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Does A Cat Gain Weight After Being Spayed? What You Need to Know!

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By Nicole Cosgrove

spaying cat

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Reviewed & Fact-Checked By

Dr. Lorna Whittemore

MRCVS (Vet)

The information is current and up-to-date in accordance with the latest veterinarian research.

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‎Spaying your cat‎‎ is a responsible and beneficial procedure. ‎‎1‎‎ Not only does it prevent your cat from producing an unwanted litter, but it also prevents uterine infections, reduces the ‎‎risk of mammary cancer‎‎, and decreases behavioral changes caused by reproductive heat cycles.‎

As a responsible pet owner, you have probably had your cat spayed and may have noticed your cat packing on a few pounds after the procedure, but could the two be linked?

The answer is yes. Your cat can gain weight after spaying, which can be due to a few factors. We will discuss the factors that play a role in your cat’s weight gain and how to keep your cat healthy and safe after the procedure.

Why Does a Cat Gain Weight After Being Spayed?

Once your cat has been spayed, it’s not surprising that you will notice a decrease in their activity levels. This is because their estrogen levels are lower, resulting in lower energy needs. If your cat is eating the same amount of food as before but is less active, she can easily gain weight. Estrogen is shown to decrease appetite, and your cat’s appetite may increase after surgery. Some studies have found that after having your cat spayed, food intake can increase by an average of 50%, and body weight can increase up to 29%.

Is a Primordial Pouch the Same?

Every cat has a primordial pouch, regardless of weight and age and if they have been spayed or not. A primordial pouch is an abdominal flap made up of loose skin and fatty tissue that plays an important role in your cat’s bodily structure. It serves as protection for your cat’s vital organs and provides food storage by allowing your cat’s abdomen to expand, which gives it flexibility when jumping and twisting.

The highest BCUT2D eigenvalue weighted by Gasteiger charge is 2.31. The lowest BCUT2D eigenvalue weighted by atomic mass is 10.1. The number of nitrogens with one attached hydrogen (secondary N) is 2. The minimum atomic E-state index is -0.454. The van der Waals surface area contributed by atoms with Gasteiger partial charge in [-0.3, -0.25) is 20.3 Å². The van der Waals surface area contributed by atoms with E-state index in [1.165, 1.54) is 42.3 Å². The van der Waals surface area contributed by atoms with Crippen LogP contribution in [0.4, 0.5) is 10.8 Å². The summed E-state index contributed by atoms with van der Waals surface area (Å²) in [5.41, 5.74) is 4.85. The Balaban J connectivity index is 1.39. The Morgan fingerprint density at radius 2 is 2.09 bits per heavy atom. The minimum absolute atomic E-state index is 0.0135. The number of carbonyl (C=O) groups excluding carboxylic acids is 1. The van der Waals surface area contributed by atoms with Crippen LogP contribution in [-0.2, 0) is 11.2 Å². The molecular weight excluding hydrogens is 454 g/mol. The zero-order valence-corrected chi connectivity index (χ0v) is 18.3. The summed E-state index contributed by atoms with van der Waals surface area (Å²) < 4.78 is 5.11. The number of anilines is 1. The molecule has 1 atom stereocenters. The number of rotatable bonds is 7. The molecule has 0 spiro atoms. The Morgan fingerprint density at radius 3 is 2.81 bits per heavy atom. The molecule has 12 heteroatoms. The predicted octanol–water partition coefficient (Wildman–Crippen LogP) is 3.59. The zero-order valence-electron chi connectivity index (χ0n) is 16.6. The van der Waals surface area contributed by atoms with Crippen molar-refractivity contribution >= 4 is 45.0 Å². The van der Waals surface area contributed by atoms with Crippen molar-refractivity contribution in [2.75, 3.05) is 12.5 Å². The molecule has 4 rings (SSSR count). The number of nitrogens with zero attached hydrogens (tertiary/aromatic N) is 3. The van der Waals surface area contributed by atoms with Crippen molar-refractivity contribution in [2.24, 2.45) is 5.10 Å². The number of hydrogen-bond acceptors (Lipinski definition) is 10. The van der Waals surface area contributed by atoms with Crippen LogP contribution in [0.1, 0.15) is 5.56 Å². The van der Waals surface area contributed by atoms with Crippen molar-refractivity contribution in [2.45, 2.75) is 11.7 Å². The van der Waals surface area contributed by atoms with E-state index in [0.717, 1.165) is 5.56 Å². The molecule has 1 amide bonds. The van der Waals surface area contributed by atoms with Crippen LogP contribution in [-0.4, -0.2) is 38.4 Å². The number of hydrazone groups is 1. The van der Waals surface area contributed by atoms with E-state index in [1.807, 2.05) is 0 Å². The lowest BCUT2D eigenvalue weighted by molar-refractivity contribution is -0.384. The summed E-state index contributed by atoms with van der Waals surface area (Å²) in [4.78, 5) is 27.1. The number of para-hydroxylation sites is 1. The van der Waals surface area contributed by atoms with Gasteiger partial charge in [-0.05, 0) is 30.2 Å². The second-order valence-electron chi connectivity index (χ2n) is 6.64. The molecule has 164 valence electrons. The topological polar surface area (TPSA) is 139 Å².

Other Reasons Your Cat Could Be Gaining Weight

fat cat sitting on the grass
Image Credit: Dennis van de Water, Shutterstock

If you notice that your feline friend has gained a few extra pounds, it can be related to other reasons, including:

Breed: Certain cat breeds are more prone to weight gain: usually cats of mixed breeds.

Gender: Female cats are more likely to gain weight.

Age:  Older cats are less energetic and metabolic rate reduces making them more prone to weight gain.

Medical issues: Very rarely weight increase is linked to a medical condition that may need a specific course of treatment.

Overfeeding: It makes sense that cats with limitless access to food eat more than they require, and it’s important to avoid overfeeding your cat.

Feeding habits: Obesity can result from feeding table scraps and human food.

Lack of exercise: Obesity is a common outcome of excessive food intake and insufficient activity.

How Can I Maintain My Cat’s Weight After Being Spayed?

Spayed cats only require 75-80% of the food needed by intact cats to maintain their body weight. It is crucial to avoid free-feeding your pet, but instead offer several measured meals. You can speak to your veterinarian to ensure your cat’s nutritional requirements are met and pay special attention to your cat’s diet at least six months after the procedure.

Keep your cat fit and active by playing their favorite games and providing them with a scratching post.

How To Keep Your Cat Safe After the Spay Procedure

spayed cat wearing cone
Image Credit: Elwynn, Shutterstock

Contact your veterinarian right away if your cat has any of the following symptoms in the first few days after surgery:

  • Refusal to eat for more than 12 hours following surgery
  • High or low rate of breathing
  • Swollen stomach
  • Weakness or lethargy
  • Pale gums
  • Episodes of vomiting and diarrhea
  • Struggling to urinate and producing no urine
  • No urination for 12 to 24 hours following surgery
Follow post-operative instructions provided by your veterinarian, including:
  • Ensuring rest, such as seclusion in a cage or small space to prevent jumping, running, and stair climbing
  • Checking the incision site daily
  • Keeping your cat’s E-collar on to prevent it from licking the wound

Although your cat most likely won’t enjoy wearing a cone, most veterinarians believe it is necessary to wear one until the check-up examination. The first 12 to 24 hours after your cat has been spayed are crucial for monitoring postoperatively and for regular urination, so you should not leave your cat alone at this time. You can then leave your cat in a small space with its E-collar on as long as it seems at ease and is urinating.

Final Thoughts

Your cat may gain extra weight after a spaying procedure but they don’t have to. You can help them stay healthy and keep the weight off with proper nutrition and exercise. It is important to investigate alternative reasons your feline may be gaining weight if it experiences troubling symptoms. Help your cat stay safe and heal comfortably by following your vet’s post-operative instructions and keeping a close eye on potential complications.


Featured Image Credit: De Visu, Shutterstock

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